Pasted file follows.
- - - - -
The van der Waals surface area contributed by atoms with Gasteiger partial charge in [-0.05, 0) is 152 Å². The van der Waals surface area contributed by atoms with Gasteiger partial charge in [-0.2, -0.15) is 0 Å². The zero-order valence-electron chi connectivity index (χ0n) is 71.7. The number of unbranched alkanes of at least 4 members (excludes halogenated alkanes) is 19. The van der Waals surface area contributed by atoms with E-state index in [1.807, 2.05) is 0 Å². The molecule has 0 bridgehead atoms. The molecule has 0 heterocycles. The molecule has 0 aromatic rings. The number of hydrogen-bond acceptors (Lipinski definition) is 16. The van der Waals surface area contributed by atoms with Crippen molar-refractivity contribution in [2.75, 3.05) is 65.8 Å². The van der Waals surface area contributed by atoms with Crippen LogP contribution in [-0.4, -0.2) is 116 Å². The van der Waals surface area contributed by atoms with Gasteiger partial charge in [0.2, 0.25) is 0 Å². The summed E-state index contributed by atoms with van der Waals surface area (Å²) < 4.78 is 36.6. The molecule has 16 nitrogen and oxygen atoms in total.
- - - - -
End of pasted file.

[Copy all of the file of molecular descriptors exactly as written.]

The van der Waals surface area contributed by atoms with Gasteiger partial charge in [-0.05, 0) is 152 Å². The van der Waals surface area contributed by atoms with Gasteiger partial charge in [-0.2, -0.15) is 0 Å². The zero-order valence-electron chi connectivity index (χ0n) is 71.7. The number of unbranched alkanes of at least 4 members (excludes halogenated alkanes) is 19. The van der Waals surface area contributed by atoms with E-state index in [1.807, 2.05) is 0 Å². The molecule has 0 bridgehead atoms. The molecule has 0 heterocycles. The molecule has 0 aromatic rings. The number of hydrogen-bond acceptors (Lipinski definition) is 16. The van der Waals surface area contributed by atoms with Crippen molar-refractivity contribution in [2.75, 3.05) is 65.8 Å². The van der Waals surface area contributed by atoms with Crippen LogP contribution in [-0.4, -0.2) is 116 Å². The van der Waals surface area contributed by atoms with Gasteiger partial charge in [0.2, 0.25) is 0 Å². The summed E-state index contributed by atoms with van der Waals surface area (Å²) < 4.78 is 36.6. The molecule has 16 nitrogen and oxygen atoms in total.